Linked by Thom Holwerda on Thu 13th Apr 2006 22:57 UTC, submitted by Mark
Ubuntu, Kubuntu, Xubuntu "I like Ubuntu. I just do. There's a simplicity about it that appeals. Every successive release adds an additional layer of abstraction between the user and the 'plumbing'. While some might pass this off as soft-hearted pandering to a demographic that was never meant to use Linux in the first place, 'Debian for the Lazy', there is a gentle delight in taking a smooth, working OS and working your way down into its innards."
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YaST issues
by Moochman on Fri 14th Apr 2006 18:54 UTC in reply to "RE[3]: Pandering"
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I've never experienced problems with YaST's wizards (probably because I rarely hand-edit config files), but if they have a tendency to undo hand-made changes, this is a bug to be fixed, not necessarily a problem with the wizard approach.

That being said, I do find the wizards in YaST to be too unintuitive at times. Wizards are by definition supposed to be linear, and yet in YaST one is still faced with heierarchies of settings, just all displayed in one window instead of separate ones as in Windows.

For instance, setting up package selection during installation requires the user to leave the overall summary screen, make the changes, and then return to the summary screen before continuing. Why can't there just be an "advanced setup" option that incorporates these advanced settings in a linear manner?

Similar YaST issues can be found in other areas, too: the network devices and printer configurations especially come to mind as confusing tools to work with since they don't stick to a purely linear approach. While the interface is mostly a linear wizard, it also incoporates the equivalent of a heierarchy of dialog boxes, but all dislayed in the same window, which results in the end-user being confused about where he is in the process and why he's revisiting previous steps.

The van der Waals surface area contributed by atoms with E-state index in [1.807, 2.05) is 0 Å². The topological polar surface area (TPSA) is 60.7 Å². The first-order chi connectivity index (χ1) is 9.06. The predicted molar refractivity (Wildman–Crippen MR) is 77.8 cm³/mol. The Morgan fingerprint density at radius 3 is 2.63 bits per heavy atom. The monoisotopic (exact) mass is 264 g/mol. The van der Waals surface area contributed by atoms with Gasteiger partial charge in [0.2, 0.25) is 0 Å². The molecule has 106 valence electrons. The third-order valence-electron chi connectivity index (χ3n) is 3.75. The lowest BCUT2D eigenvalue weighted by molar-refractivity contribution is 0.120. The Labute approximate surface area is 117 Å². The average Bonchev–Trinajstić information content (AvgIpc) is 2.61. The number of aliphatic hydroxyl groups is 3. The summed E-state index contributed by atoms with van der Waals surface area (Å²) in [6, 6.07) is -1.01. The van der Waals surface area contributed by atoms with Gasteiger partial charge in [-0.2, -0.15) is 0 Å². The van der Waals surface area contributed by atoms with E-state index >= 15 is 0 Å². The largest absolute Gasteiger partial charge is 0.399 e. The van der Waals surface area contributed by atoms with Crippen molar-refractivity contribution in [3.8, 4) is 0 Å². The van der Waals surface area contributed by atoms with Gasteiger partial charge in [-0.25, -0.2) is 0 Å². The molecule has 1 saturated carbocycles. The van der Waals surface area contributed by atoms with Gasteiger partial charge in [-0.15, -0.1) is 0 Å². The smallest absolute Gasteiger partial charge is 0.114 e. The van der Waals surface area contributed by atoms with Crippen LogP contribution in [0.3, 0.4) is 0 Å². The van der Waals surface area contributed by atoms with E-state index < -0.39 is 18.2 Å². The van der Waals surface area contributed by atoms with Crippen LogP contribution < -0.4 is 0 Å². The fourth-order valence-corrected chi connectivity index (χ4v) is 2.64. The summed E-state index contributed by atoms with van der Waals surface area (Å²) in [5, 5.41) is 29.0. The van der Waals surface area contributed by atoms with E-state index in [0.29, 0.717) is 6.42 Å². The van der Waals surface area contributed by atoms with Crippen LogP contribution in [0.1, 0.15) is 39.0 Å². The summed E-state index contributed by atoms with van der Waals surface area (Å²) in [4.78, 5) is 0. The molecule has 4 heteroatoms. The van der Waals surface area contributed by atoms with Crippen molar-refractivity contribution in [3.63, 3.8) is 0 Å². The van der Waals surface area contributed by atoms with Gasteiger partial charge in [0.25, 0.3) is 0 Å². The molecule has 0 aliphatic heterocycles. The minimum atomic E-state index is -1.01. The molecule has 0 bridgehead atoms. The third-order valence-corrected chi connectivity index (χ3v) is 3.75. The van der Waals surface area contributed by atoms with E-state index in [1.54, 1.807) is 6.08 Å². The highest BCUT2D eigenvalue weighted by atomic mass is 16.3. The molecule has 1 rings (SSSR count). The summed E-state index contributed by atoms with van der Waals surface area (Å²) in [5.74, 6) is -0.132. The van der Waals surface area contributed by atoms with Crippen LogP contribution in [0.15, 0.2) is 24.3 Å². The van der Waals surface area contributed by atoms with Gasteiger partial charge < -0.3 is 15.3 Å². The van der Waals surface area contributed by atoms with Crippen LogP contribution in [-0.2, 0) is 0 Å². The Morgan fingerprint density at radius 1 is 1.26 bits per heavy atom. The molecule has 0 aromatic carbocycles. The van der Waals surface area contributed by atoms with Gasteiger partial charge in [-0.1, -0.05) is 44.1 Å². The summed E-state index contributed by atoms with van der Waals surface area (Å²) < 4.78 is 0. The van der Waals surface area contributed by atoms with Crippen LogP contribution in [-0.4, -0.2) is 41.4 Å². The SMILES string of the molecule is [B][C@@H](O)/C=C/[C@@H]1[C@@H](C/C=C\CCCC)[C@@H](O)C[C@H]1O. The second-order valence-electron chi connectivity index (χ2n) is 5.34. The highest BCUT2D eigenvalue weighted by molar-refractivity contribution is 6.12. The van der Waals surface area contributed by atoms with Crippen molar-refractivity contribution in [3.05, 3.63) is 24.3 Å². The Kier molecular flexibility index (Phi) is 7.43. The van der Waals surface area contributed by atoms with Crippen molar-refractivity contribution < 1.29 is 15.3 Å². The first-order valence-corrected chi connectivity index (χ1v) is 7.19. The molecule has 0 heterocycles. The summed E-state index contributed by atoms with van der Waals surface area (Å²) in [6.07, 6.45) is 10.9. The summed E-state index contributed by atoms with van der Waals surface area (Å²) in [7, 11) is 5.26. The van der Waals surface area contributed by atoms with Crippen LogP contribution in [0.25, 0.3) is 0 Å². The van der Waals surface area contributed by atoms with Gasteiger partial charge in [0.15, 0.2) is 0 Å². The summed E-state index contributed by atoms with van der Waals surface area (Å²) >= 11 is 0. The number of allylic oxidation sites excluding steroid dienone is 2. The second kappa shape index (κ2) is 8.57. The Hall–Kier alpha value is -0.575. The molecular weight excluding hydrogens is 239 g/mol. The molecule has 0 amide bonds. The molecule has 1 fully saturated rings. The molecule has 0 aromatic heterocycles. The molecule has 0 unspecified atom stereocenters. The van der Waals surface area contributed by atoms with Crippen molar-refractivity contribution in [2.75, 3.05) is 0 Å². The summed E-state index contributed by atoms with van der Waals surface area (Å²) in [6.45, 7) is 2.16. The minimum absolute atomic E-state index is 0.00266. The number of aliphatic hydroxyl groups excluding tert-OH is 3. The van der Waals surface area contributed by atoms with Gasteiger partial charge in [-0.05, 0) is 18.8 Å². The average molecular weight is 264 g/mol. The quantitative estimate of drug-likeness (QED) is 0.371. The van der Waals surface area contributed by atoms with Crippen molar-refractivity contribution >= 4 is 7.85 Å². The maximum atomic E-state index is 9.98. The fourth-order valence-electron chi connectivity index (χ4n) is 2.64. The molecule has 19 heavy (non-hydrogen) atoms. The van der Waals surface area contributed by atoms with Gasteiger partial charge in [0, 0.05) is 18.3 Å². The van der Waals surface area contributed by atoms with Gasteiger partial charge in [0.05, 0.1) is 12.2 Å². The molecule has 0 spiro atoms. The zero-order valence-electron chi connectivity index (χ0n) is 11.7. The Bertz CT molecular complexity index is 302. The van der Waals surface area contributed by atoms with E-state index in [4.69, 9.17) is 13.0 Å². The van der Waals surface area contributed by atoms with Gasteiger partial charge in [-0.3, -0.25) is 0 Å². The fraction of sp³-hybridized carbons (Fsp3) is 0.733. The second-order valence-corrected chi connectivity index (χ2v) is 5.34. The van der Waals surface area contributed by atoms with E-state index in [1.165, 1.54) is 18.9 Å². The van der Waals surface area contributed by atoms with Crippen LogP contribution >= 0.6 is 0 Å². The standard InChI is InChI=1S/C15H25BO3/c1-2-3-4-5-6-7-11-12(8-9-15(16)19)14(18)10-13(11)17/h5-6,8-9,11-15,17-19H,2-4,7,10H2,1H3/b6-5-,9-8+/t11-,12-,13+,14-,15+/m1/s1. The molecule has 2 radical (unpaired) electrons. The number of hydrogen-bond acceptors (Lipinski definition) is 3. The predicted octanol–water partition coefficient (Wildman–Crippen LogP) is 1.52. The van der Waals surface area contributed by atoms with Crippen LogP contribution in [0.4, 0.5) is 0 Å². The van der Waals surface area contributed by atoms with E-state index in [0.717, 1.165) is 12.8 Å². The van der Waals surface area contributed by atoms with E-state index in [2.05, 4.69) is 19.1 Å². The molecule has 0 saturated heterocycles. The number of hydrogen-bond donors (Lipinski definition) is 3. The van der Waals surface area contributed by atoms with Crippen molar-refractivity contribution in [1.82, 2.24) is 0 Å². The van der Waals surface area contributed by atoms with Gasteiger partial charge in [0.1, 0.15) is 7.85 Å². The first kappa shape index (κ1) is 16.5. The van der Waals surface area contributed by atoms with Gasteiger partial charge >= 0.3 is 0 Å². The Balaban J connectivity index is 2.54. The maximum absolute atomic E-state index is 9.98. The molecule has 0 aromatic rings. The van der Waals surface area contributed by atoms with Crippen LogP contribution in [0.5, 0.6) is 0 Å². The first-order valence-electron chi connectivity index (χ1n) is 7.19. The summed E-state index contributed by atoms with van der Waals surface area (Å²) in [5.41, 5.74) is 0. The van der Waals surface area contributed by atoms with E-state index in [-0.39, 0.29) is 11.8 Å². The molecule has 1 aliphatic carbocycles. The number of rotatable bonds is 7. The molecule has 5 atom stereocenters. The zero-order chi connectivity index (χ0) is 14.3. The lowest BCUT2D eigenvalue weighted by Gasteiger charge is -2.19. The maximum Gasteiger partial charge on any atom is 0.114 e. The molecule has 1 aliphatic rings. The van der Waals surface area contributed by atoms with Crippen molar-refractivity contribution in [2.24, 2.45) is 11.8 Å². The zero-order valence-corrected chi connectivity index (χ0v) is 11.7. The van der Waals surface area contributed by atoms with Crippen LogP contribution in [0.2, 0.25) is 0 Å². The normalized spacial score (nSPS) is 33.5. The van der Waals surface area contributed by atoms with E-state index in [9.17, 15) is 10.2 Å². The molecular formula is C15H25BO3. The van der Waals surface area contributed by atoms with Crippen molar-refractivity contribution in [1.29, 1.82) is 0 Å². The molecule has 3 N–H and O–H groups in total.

All this being said, YaST is a big step in the right direction in terms of giving hardware configuration a GUI. But it needs work to make all of its settings visible, either through a better, linear wizard approach, or by abandoning the wizard approach for a windowed heierarchy approach. I'm in favor of the latter: the web-like "one-page-fits-all" solution is notoriously poor for managing complex tasks with branchy natures, like system configuration.

...Perhaps if other distros took more of an interest in YaST, we could get it fixed faster! ;)

(...then again, maybe there would just be infighting and stagnation; you never know.)

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